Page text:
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Oklahoma: Experts Assist Cold-Case Investigators With Camera Drops Into Mine Shafts



By Jeff Lehr

January 13, 2020 - A team from the Office of Surface Mining, Reclamation and Enforcement lent its expertise recently to the search for the remains of Lauria Bible and Ashley Freeman in Oklahoma.

The four experts with the federal agency’s regional office in Alton, Ill., were briefed last week by state and local authorities involved in the investigation of the presumed slayings of the two 16-year-old girls 20 years ago and the continuing efforts to locate their remains in the Picher Mining Field.


Brian Hicks, with the Office of Surface Mining, Reclamation and Enforcement office in Alton, Ill., operates a borehole camera at a site near Picher.

Photo provided


Their expertise in the areas of mining, hydrology, soil composition and the operation of a submersible borehole camera they brought with them was sought by cold-case investigators and obtained with the assistance of U.S. Sen. Jim Inhofe, R-Okla. After a briefing, the team toured three of four mine shafts in the Picher area that investigators think could be the most likely locations where the girls’ abductors may have disposed of their bodies.

“We want to stress again that we don’t have good, solid information that they’re even in a mine shaft,” Gary Stansill, an investigator with the Craig County district attorney’s office, told the Joplin (Mo.) Globe.

But that’s the purported fate of the two teens that comes up the most often in tips received by investigators, he said.

An analysis made by Jim Martell, an engineer with the Army Corps of Engineers in Tulsa, and Ed Keheley, a retired nuclear engineer and leading expert on the history of the Picher Mining Field, identified two of the four mine shafts that investigators remain most interested in searching. The other two were developed as a result of tips received by cold-case investigators Stansill and Tammy Ferrari, a special agent of Oklahoma State Bureau of Investigation.

The experts from the federal agency, which is a branch of the U.S. Department of the Interior, took to the field, conducting another camera drop at the old Acme Mine shaft 42 on the south side of Picher. State and local authorities conducted two camera drops there in November but wished to take advantage of the better camera the federal experts brought with them to take another look at the shaft and get their input on the feasibility of any future search of the mine workings at its bottom.

Mine shaft 42 drew the interest of investigators when a man came forward in September to report he recognized media photos of two of the three suspects in the Freeman-Bible slayings as two of the three men he saw inside a vehicle in the general vicinity of that mine shaft shortly after the December 1999 killings of the Freeman girl’s parents and the disappearance of the two teens.

He identified the men he recognized as deceased suspects Warren “Phil” Welch and David A. Pennington. The third suspect, Ronald D. Busick, 68, who was charged in April 2018 with the slayings, kidnappings and torching of the Freeman family’s home, was found competent to stand trial by a jury in December but has not as yet provided investigators with any solid information on where the girls’ remains may be.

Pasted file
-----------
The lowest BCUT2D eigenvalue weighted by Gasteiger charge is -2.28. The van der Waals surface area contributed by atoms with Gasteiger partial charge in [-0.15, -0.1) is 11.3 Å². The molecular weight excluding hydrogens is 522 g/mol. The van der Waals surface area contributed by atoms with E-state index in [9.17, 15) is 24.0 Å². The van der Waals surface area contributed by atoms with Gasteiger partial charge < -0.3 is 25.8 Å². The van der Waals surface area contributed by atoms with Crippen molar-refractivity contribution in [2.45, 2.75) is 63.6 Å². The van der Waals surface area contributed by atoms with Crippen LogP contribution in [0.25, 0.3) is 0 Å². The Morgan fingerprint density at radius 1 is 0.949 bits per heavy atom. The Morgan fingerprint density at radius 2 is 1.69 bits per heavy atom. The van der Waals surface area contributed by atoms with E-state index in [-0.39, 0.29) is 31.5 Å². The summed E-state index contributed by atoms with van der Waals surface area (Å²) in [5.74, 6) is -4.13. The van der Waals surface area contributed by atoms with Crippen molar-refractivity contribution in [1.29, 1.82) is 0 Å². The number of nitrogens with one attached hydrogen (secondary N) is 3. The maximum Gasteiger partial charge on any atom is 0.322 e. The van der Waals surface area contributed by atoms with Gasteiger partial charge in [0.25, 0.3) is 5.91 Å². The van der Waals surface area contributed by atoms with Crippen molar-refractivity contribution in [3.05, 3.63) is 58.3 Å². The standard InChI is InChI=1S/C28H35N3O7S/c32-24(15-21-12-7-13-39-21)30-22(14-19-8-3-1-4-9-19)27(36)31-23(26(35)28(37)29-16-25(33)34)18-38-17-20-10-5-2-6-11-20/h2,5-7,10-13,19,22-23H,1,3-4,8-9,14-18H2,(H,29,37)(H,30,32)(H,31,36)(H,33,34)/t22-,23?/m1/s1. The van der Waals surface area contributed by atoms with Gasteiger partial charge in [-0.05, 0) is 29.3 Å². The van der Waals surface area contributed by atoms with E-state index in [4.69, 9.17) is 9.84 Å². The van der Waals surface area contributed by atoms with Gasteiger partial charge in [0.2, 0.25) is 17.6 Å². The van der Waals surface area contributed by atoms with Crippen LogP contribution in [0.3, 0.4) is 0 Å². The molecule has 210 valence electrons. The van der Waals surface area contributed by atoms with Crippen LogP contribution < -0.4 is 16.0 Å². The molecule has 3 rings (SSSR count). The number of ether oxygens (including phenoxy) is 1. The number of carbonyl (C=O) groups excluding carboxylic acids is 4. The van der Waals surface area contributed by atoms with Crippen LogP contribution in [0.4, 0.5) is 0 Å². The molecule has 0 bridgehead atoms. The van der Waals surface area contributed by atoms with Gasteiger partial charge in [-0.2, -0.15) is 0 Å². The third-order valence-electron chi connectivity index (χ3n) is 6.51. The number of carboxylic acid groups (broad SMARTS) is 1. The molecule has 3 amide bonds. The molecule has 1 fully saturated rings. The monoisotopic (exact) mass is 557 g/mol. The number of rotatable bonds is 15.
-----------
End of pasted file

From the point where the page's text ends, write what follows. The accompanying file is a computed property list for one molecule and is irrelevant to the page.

Stansill said the borehole camera is a more sophisticated piece of equipment than the cameras used previously by investigators and the Tulsa Police Department dive team. He said it has a lens that can be maneuvered vertically, horizontally and around in a circle, giving a much better look at the makeup of the walls of the shaft and any debris or objects it may come across.

Stansill said the water in Acme Mine shaft 42 was murkier Wednesday than had been the case in November and hindered the views the camera was able to obtain of the shaft’s walls and depths. But they were able to determine that there is a significant amount of debris blocking access to the bottoms and the mine workings where the remains of any bodies discarded there could have been carried by water over time.

He said a determination will have to be made based on the data the team was able to retrieve as to whether the debris in the shaft can be brought to the surface and sifted as a preliminary to a search of the workings in some manner once the debris is removed. A search via a remote-operated vehicle equipped with a camera remains a possibility.

A certain amount of risk is inherent in any search of the mine shafts in the Picher area because of their age and condition, according to Christopher Holmes, a spokesman for the Office of Surface Mining, Reclamation and Enforcement team. But conditions were better in the second shaft the group began searching about midafternoon, Holmes said.

Investigators were keeping the exact location of that shaft under wraps for investigative reasons. But Homes characterized the data obtained there with the use of the borehole camera as “very good.” He said they were able to get a “clear look” at that shaft.

Holmes said the team’s goals were to assess the conditions of the shaft with regard to the feasibility of future searches and to try to determine how best to approach and retrieve anything of interest that a camera might detect.

One of the four shafts is part of the old Admiralty Mine holdings and lies north of an Admiralty Mine shaft searched in connection with the case in January 2000, just days after the disappearance of the girls.

Holmes said the team’s ultimate goal is to help provide some closure to the families of the two girls. He said it remains to be seen what the agency’s role may be in future efforts to achieve that.

“We are working closely with both the state and local law enforcement officials to try to bring a successful conclusion to this,” he said.